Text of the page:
Over the past couple of weeks, there has been a significant increase in media attention towards gay marriage. America has long debated the legal underpinnings and implications of same-sex relationships and unfortunately, there have been casualties on both sides. For African Americans, this hot button topic poses a peculiar dilemma for us.
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This sensitive conversation for black America has emerged because our black heterosexual president, Barack Obama, has endorsed gay marriages.
In our black families, black churches, black family reunions, black barber/beauty shops, black schools, black businesses, and black neighborhoods, we have friends, family, and colleagues who are gay. While this is not news to anyone, black America continues to ignore, minimize, deflect and negate the humanity of our own brothers and sisters. I should mention that there has been some support in the black community of same-sex relationships, but in general, many of our family and friends remain invisible or unheard. Sometimes those closest to us lie because we place them in circumstances where we don’t give everyone a chance to just “be.”
Could this be a paradigm shift among black folks initiated by Barack Obama? Maybe. To have this national/cultural conversation, many of us would have to be comfortable in our own skin and not make the assumption that everyone is, or should be, heterosexual. Many of us would have to suspend our homophobic beliefs and address all people with kindness, respect, and equity. Those of us who are insensitive or have anger management issues would have to reconsider how we speak to others when we become irritated, disappointed or merely joke around. Inasmuch, we would have to relinquish our narcissistic belief that all gay people who are the same sex as us, are erotically attracted to us or want to get in a relationship with us. REALLY? How arrogant and self-centered is that?
Since Obama offered his support of gay marriages, I have had students at my historically Black college/university and a number of families come into my office to talk with me about how they might manage themselves emotionally and socially when a family member “comes out.” This is what I offer:
- I first tell them that I am a “welcoming and affirming” professional and it is my belief that everyone deserves an opportunity to be happy with whoever they want to be with romantically and platonically. I let them know that there may be other educators, therapists, psychologists, life coaches or human service professionals who may try to convince, manipulate or save GLBT people…but I am not one of them.
- I then share that maintaining a dialogue about healthy and responsible sexual expression should take precedence over which one sleeps with. One reason for this is that a person can be heterosexual or gay and transmit a sexually transmitted infection (STI) to his/her partner. A person would need to either abstain from sexual contact or use condoms in order to be protected from some STIs. Thus, it seems advantageous and imperative that all individuals talk about their sexual history with potential and currents partners. Another reason for maintaining a healthy dialogue is that if a person judges or ridicules a friend or family member about who he/she has an intimate relationship with, then he/she probably won’t say anything to that person again.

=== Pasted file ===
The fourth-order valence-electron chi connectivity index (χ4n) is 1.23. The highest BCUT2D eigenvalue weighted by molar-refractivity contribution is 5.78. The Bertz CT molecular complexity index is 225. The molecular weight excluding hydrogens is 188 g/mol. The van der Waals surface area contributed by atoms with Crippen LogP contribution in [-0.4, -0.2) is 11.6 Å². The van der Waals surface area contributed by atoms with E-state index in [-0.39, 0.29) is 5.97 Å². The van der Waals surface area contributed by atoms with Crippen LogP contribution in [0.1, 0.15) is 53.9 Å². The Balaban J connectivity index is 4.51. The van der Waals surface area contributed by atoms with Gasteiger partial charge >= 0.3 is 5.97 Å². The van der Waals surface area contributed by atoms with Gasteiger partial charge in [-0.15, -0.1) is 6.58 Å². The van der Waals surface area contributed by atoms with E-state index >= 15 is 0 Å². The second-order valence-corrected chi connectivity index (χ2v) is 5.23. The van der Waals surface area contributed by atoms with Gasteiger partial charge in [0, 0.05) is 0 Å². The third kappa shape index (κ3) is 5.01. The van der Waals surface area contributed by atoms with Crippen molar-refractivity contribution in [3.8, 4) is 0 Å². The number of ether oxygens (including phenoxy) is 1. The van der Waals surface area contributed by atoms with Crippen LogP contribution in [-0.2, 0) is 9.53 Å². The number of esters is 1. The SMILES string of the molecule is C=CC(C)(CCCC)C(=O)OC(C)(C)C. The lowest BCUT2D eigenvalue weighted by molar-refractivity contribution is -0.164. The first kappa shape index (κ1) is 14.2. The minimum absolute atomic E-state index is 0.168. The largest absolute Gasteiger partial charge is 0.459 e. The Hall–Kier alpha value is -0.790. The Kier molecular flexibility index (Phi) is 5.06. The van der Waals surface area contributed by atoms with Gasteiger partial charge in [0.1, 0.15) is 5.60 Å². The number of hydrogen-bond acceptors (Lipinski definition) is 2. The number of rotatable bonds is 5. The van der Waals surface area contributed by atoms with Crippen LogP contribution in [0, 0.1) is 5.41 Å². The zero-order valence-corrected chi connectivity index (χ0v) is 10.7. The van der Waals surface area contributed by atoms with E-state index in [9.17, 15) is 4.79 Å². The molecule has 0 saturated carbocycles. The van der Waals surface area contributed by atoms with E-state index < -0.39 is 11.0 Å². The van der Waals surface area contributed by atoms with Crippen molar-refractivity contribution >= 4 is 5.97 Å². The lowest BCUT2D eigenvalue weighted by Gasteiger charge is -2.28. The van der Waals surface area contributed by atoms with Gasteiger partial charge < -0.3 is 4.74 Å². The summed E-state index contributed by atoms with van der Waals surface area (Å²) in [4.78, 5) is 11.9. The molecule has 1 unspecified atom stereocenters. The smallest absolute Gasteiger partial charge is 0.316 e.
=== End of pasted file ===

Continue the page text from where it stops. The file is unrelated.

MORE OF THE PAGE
- Some of us may need to mentally reframe the types of relationships that we have with partners or friends. Do we want our loved ones to be who we want them to be…or do we want the person to be themselves? This rhetorical question may be at the root of why we have so many brothers on the “down low”. Is it the responsibility of our brothers to reveal who they are attracted to or in a relationship with? Or is it our responsibility to treat everyone with respect and make sure that our partners, friends and family feel comfortable/safe enough to say whatever is on their mind?
- There is an astronomical number of people (e.g., black gay youth) who have committed suicide because they did not feel like they had anyone to talk with because they were ashamed or fearful about coming out. It’s disheartening to know that there are people out there who are unable to just “be” due to heterosexist and homophobic sentiments in black America.
- Finally, I share with my students and clients that many of the relational challenges that exist for heterosexual couples are the same for gay couples. Trust, communication, money management, parenting styles and intimacy are viable components of a healthy relationship shared by ALL couples. Healthy couples (e.g., heterosexual and homosexual) are able to talk constructively about their wants and needs. A person’s sexual orientation does not determine who one is, his/her worth or his/her potential contribution to society.
So, thank you, President Obama, for stepping out of your comfort zone to embrace everyone’s experience. Thank you for being a strong black leader and saying the things that few of us have ever said about including everyone…regardless of who they love.
By Dr. James Wadley, BDO Relationship Expert
Dr. James Wadley is an Associate Professor and Director of the Master of Human Services Program at Lincoln University. He is a licensed professional counselor and marriage, family and sexuality therapist in Pennsylvania and New Jersey. His new book, “The Lost and Found Box,” addresses the need for individuals to rediscover happiness. You can learn more about him at drjameswadley.com or follow him on twitter @phdjamesw.